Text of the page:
JDK-8027351: (ref) Base's class finalize method not invoked if a private finalize method exists in its subclass

Peter Levart peter.levart at gmail.com
Mon Nov 4 07:10:58 UTC 2013

On 11/04/2013 07:52 AM, Peter Levart wrote:
>>> Also VM.awaitBooted seems inherently risky as a general method as 
>>> you would have to make sure that it is never called by the main VM 
>>> initialization thread. Perhaps handle this in 
>>> sun.misc.SharedSecrets.getJavaLangAccess so it is less 'general'? 
>> That sounds a good idea.  Let me think about it and get back to this.
>>> That said I think Peter may be right that there could be races with 
>>> agents triggerring explicit finalization requests early in the VM 
>>> initialization process - which means any blocking operation 
>>> dependent on other parts of the initialization sequence could be 
>>> problematic.
>> Hmm... agents calling System.runFinalization during startup - like 
>> Alan described, the agent is playing fire.
> Hi Mandy,
> Isn't System.runFinalization() just a "hint"? Like System.gc() for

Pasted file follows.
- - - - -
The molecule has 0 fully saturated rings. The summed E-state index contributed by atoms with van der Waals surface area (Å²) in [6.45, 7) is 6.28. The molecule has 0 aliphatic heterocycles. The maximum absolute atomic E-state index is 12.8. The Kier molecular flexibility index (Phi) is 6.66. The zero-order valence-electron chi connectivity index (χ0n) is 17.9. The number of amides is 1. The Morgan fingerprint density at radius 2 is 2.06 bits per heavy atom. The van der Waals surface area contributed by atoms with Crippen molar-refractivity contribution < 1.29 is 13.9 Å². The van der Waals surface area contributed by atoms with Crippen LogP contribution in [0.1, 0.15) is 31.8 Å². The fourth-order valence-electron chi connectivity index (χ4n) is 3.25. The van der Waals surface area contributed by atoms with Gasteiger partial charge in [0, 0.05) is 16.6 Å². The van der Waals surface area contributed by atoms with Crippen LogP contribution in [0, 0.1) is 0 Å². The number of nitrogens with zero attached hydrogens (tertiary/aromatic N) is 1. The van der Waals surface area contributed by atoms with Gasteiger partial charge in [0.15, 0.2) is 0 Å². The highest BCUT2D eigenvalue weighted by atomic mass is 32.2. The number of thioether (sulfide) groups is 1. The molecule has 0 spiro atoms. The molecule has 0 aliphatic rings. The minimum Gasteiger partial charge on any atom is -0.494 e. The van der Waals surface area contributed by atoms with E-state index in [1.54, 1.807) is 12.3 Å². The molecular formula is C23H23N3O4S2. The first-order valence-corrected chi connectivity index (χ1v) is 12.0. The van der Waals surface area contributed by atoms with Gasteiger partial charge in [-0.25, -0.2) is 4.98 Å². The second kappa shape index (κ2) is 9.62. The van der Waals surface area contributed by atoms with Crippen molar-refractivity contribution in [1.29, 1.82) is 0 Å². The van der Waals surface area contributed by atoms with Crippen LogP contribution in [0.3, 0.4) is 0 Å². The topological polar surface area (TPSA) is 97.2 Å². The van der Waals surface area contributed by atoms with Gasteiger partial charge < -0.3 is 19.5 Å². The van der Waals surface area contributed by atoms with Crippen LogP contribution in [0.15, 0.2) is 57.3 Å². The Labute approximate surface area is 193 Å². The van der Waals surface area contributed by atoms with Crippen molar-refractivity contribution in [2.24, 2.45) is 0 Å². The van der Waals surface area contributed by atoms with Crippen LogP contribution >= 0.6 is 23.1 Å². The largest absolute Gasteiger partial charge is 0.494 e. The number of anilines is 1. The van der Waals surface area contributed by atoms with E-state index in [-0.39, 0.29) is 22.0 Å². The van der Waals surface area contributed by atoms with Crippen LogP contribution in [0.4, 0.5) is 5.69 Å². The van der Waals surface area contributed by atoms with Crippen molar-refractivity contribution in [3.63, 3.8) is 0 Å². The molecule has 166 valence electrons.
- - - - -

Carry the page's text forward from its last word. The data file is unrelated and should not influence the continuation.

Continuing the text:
> example...
>      * <p>
>      * Calling this method suggests that the Java Virtual Machine expend
>      * effort toward running the <code>finalize</code> methods of objects
>      * that have been found to be discarded but whose 
> <code>finalize</code>
>      * methods have not yet been run. When control returns from the
>      * method call, the Java Virtual Machine has made a *best effort* to
>      * complete all outstanding finalizations.
>      * <p>
> Couldn't the request just be ignored when called before VM.isBooted() 
> ? The finalizers will be executed nevertheless asynchronously later by 
> the finalizer thread...

...if you do it like the following:

     /* Called by Runtime.runFinalization() */
     static void runFinalization() {
         if (VM.isBooted()) { // ignore requests early in the VM boot-up sequence
             forkSecondaryFinalizer(new Runnable() {
                 private volatile boolean running;
                 public void run() {
                     if (running)
                     running = true;
                     for (;;) {
                         Finalizer f = (Finalizer)queue.poll();
                         if (f == null) break;

*and* use the SharedSecrets.getJavaLangAccess() directly, the code also 
passes the formal proof of having no data races, since you have the 
following sequence:

boot-up thread:

   write to SharedSecrets.javaLangAccess
   volatile write to VM.booted

thread calling getJavaLangAccess():

   volatile read from VM.booted
   read from SharedSecrets.javaLangAccess

I still don't see any advantage of caching JavaLangAccess instance in a 
private static Finalizer.jla field other than to complicate synchronization.

Regards, Peter

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